I have been reveling in this fact ever since I realized it. I mulched the blueberries. I might mulch the herbs this fall, but I will horde the rest of my sweet, sweet stash until the spring.


Rosa 'Pat Austin' does chores with me

Yesterday, quince jelly...

Today, a clean desk...

Oh, the toil of it all! When I am through mopping my brow with a rose petal, I think I shall faint...


Cold blue lanterns

Pineapple tomatillo (ground cherry) husks after frost

Autumn crocus

Yesterday morning, I was delighted to see that Garden Rant posted a story I'd sent them. You can read it here: A Tale of Tree-Dwelling Thieves. Thanks, Garden Rant!


Herbs versus the animal kingdom

Salvia officinalis 'Tricolor'. Deer-resistant.

One garden that I maintain stands out above all others as the most challenging in the animal control department. My client feeds the deer in her backyard. I should say, my client feeds an entire Noah's ark of animals in her backyard. Rolling the wheelbarrow around the corner and down the path causes the rushing, clattering, crashing sound of mass departure.

Let me paint you a picture. Occasionally, I must defer to the skunk: if he is coming up the path, I do not continue down it. Sometimes, there are fawns asleep in the compost heap. And... I once witnessed a pair of juvenile woodchucks tearing through the yard. The second little fatty was in hot pursuit of the first, who had a treasure clutched in his jaws: one of those red rubber Kong dog toys, I am quite sure. Pure mayhem.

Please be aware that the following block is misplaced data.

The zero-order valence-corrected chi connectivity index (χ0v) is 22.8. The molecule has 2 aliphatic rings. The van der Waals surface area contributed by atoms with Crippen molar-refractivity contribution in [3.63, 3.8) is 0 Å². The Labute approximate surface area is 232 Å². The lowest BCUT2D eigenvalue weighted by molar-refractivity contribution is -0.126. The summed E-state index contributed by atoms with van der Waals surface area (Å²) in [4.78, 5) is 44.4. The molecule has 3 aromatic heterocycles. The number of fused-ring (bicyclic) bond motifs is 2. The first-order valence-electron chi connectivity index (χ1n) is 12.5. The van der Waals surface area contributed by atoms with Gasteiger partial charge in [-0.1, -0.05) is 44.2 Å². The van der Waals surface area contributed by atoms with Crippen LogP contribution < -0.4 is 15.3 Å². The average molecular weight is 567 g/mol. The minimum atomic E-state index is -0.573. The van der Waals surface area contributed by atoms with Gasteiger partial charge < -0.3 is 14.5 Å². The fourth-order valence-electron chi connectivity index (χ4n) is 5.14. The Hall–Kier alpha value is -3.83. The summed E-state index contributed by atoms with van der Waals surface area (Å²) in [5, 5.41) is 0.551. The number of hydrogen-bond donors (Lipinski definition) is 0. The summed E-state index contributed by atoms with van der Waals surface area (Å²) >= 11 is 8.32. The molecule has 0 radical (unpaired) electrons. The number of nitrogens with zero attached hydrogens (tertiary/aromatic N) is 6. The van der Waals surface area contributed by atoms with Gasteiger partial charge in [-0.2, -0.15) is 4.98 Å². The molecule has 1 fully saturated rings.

If it weren't for the fact that my client's dedicated husband always has his finger on the trigger of the deer repellent squirt bottle, there would be no garden at all.

The heaviest pressure is on a pair of small flower beds outside client's husband's office. Either he doesn't spray this area, or the stone-wall-resident woodchuck has grown to appreciate a meal spritzed with that nasty putrescent-egg-solids potion. Either way, these beds have been steadily grazed to the ground. Each year I replace the disappeared plants with something I think will be more critter resistant, and this season, I actually gained some ground.

They do not like herbs! While my old standbys for deer-resistant plants - beebalm, yarrow, and ornamental salvia - have all been sampled, enjoyed, and subsequently cropped, the lavender and culinary sage appear to still - in autumn! - be in possession of all of their parts.

Lavandula angustifolia (English lavendar),
resistant to dog-toy-toting woodchucks.


Just before frost, there was flame

A Candle: California poppy bud

A Campfire: Calendulas


A little blue